Walking to the end of the driveway, to get the Sunday Post, I would read “Hands Across America Cancelled” and just above it, a headline that warned of an illness sent by the Russians. Catching my neighbor Karen outside in her bathrobe, she’d frantically be typing into her pager letting her gardener know that she didn’t need her roses tended to for a while.

So my husband could announce the news I had already learned, I would place the paper right in front of his eye, along with his coffee just the way he liked it, while I went to reheat my cup of Folger’s in the microwave for the third time that morning.

Sitting at the kitchen table the kids would be eating their Smurf Berry Crunch while my husband mansplained what felt like an afternoon special.  They would come up for a breath of air, from chugging Yoo-Hoos to reply, “no duh.”

My neon triangle print tracksuit would be getting its miles in, while my button-down blazers with giant shoulder pads would collect dust in the back of the closet as obviously I’d be the one staying home from work with the three kids.

I no longer had time for the simple things like hair spraying my bangs. Instead, I’d be pulling my hair out listening to my kids yell, “don’t have a cow mom.” Busy homeschooling about the planet Pluto, I’d try to understand the physics of how my 6-year-old carried a backpack filled with 30 pounds of textbooks. Meanwhile, my children would be snorting the scratch and sniff stickers stuck to their trapper keepers.

Playing a game of telephone, my husband would come ask me to ask our daughter, “to get Becky off the line.” Hanging up her swatch phone, she’d stare at her poster of River Phoenix wondering when her Aunt flow would arrive while listening to Casey Kasem’s top 40 countdown, ready to hit record for her mixtape hoping “Cruel Summer” would come on.

When I finally got the chance to use the phone, I’d be making chicken pot pies with the phone cord wrapped around my finger. “Tell Pat to send the kids over,” I’d say to my neighbor’s husband Leslie. “We’re going to make it a Blockbuster night.”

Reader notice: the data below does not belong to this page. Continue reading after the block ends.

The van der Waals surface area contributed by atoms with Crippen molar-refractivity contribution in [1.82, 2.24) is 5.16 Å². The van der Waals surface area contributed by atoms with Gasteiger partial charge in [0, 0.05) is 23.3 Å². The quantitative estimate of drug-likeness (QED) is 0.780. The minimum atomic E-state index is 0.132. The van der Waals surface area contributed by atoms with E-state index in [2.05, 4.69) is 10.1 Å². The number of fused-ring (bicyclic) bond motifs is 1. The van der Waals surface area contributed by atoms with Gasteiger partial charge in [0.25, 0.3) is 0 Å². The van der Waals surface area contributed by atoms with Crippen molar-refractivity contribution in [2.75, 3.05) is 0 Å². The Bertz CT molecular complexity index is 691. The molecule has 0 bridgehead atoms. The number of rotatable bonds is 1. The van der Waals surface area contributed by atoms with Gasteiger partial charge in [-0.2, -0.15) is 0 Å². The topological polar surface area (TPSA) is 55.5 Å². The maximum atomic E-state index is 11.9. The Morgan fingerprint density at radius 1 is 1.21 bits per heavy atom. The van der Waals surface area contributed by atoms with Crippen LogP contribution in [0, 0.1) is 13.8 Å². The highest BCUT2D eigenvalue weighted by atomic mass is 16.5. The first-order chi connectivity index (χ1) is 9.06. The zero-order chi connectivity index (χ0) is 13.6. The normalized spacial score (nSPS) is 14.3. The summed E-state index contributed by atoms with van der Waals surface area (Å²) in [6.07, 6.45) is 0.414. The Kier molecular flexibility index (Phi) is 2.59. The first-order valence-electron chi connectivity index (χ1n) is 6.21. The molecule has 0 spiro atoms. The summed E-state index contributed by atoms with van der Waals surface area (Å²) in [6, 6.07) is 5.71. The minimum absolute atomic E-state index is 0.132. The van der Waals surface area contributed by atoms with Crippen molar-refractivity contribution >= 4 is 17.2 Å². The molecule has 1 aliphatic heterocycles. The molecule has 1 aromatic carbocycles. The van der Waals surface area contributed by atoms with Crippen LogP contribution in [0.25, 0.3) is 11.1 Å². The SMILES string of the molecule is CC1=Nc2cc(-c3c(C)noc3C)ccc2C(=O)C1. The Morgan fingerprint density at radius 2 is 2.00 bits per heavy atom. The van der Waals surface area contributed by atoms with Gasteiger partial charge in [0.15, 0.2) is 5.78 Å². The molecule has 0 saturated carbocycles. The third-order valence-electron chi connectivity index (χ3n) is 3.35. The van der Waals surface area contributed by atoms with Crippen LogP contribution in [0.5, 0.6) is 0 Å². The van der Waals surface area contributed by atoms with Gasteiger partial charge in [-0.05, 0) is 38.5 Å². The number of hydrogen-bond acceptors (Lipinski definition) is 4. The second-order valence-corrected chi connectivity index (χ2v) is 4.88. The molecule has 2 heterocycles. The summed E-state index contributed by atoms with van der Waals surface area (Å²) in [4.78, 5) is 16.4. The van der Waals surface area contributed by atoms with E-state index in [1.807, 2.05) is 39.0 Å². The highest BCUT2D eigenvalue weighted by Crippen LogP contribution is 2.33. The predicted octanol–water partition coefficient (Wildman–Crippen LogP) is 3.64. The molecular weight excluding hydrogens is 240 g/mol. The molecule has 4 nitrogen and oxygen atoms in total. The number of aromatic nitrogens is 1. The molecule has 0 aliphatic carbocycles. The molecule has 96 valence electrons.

We would all pile into my station wagon. The younger kids would ride in the backseat, double buckled, with the one seat belt that worked, while the older kids got to ride in the ‘way back’ unbuckled, while waving to distract the drivers behind us.

On our way to rent a VHS, I would keep the kids quiet with candy cigarettes that they pretended to smoke while I played the single song on my cassette tape, “Red Red Wine.”

My daughter would rub her rabbit’s foot keychain, hoping ‘Flight of the Navigators’ hadn’t already been checked out. We knew it wasn’t the end of the world when the actual video was in the display case. Holding a can of soda in one hand and “Better off Dead in the other, I’d overhear a concerned customer behind us dressed in a blazer with a turtleneck underneath, asking his friend, “how’m I supposed to get my coke?”  Leaving the store with the video that would keep us busy for 72 minutes, the 15-year-old clerk would remind us to “be kind, rewind.”

Instead of spending more time together around the dinner table, listening to my kids yell, “gag me with a spoon,” I would take them to McDonald’s, to order myself a hamburger wrapped in styrofoam.  We’d spend the evening circling around the drive-thru, ordering each child their happy meal one at a time, hoping we could collect more than just the smiling police officer McNugget Buddy.
Back at home, my husband would still be hiding in the bathroom, with Sally Fields on the front of a playboy magazine he thought no one noticed, tucked behind the toilet.  When we would finally be sitting all together as a family, we’d watch the Cosby Show wondering what Bill would do if he was stuck in a small space with his familia.

Jessica Keith is a professional lecturer at San Diego State University and as the mother of three littles (ages 2, 5, and 8). When she is not raising her own tiny humans, she is getting paid to guide other people’s children in the classroom teaching Cultural Adaptation.

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